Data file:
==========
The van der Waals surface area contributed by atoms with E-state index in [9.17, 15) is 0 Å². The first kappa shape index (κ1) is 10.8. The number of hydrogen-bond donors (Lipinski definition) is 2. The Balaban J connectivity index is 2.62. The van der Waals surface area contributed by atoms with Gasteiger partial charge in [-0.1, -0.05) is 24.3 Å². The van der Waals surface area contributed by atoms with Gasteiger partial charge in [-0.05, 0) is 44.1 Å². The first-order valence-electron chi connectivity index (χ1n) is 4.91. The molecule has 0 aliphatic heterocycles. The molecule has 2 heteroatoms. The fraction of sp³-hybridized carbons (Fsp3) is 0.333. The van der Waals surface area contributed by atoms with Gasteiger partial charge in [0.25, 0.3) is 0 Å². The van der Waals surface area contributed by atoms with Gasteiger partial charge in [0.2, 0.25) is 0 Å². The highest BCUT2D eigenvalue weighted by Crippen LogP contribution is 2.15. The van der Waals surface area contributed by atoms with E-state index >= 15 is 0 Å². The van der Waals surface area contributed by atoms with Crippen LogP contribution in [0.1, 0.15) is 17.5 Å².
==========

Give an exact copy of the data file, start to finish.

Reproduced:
The van der Waals surface area contributed by atoms with E-state index in [9.17, 15) is 0 Å². The first kappa shape index (κ1) is 10.8. The number of hydrogen-bond donors (Lipinski definition) is 2. The Balaban J connectivity index is 2.62. The van der Waals surface area contributed by atoms with Gasteiger partial charge in [-0.1, -0.05) is 24.3 Å². The van der Waals surface area contributed by atoms with Gasteiger partial charge in [-0.05, 0) is 44.1 Å². The first-order valence-electron chi connectivity index (χ1n) is 4.91. The molecule has 0 aliphatic heterocycles. The molecule has 2 heteroatoms. The fraction of sp³-hybridized carbons (Fsp3) is 0.333. The van der Waals surface area contributed by atoms with Gasteiger partial charge in [0.25, 0.3) is 0 Å². The van der Waals surface area contributed by atoms with Gasteiger partial charge in [0.2, 0.25) is 0 Å². The highest BCUT2D eigenvalue weighted by Crippen LogP contribution is 2.15. The van der Waals surface area contributed by atoms with E-state index >= 15 is 0 Å². The van der Waals surface area contributed by atoms with Crippen LogP contribution in [0.1, 0.15) is 17.5 Å².